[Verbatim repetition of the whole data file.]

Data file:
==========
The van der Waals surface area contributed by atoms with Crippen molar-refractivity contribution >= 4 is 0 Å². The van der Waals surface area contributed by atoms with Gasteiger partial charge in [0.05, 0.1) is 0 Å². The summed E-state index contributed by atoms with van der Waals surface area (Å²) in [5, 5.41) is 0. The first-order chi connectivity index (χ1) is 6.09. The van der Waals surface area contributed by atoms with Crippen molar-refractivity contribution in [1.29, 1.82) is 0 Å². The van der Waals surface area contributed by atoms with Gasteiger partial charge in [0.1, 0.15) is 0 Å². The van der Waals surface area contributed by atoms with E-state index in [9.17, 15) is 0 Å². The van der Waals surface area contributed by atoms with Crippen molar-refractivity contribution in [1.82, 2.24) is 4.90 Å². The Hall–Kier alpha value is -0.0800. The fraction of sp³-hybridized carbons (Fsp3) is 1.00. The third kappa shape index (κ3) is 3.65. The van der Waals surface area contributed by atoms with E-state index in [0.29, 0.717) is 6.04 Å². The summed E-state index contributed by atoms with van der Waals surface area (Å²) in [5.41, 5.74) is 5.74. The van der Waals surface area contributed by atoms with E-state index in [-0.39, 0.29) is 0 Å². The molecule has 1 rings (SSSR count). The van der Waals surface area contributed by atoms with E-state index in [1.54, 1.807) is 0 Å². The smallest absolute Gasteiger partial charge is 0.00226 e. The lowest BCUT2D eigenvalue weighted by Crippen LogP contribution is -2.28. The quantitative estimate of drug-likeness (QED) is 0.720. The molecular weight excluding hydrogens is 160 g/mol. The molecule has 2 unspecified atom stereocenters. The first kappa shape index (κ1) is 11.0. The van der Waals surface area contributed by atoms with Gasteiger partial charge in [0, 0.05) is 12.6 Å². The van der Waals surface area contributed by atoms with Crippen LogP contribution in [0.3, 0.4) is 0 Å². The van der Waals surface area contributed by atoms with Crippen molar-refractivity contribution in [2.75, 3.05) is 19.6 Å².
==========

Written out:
The van der Waals surface area contributed by atoms with Crippen molar-refractivity contribution >= 4 is 0 Å². The van der Waals surface area contributed by atoms with Gasteiger partial charge in [0.05, 0.1) is 0 Å². The summed E-state index contributed by atoms with van der Waals surface area (Å²) in [5, 5.41) is 0. The first-order chi connectivity index (χ1) is 6.09. The van der Waals surface area contributed by atoms with Crippen molar-refractivity contribution in [1.29, 1.82) is 0 Å². The van der Waals surface area contributed by atoms with Gasteiger partial charge in [0.1, 0.15) is 0 Å². The van der Waals surface area contributed by atoms with E-state index in [9.17, 15) is 0 Å². The van der Waals surface area contributed by atoms with Crippen molar-refractivity contribution in [1.82, 2.24) is 4.90 Å². The Hall–Kier alpha value is -0.0800. The fraction of sp³-hybridized carbons (Fsp3) is 1.00. The third kappa shape index (κ3) is 3.65. The van der Waals surface area contributed by atoms with E-state index in [0.29, 0.717) is 6.04 Å². The summed E-state index contributed by atoms with van der Waals surface area (Å²) in [5.41, 5.74) is 5.74. The van der Waals surface area contributed by atoms with E-state index in [-0.39, 0.29) is 0 Å². The molecule has 1 rings (SSSR count). The van der Waals surface area contributed by atoms with E-state index in [1.54, 1.807) is 0 Å². The smallest absolute Gasteiger partial charge is 0.00226 e. The lowest BCUT2D eigenvalue weighted by Crippen LogP contribution is -2.28. The quantitative estimate of drug-likeness (QED) is 0.720. The molecular weight excluding hydrogens is 160 g/mol. The molecule has 2 unspecified atom stereocenters. The first kappa shape index (κ1) is 11.0. The van der Waals surface area contributed by atoms with Gasteiger partial charge in [0, 0.05) is 12.6 Å². The van der Waals surface area contributed by atoms with Crippen LogP contribution in [0.3, 0.4) is 0 Å². The van der Waals surface area contributed by atoms with Crippen molar-refractivity contribution in [2.75, 3.05) is 19.6 Å².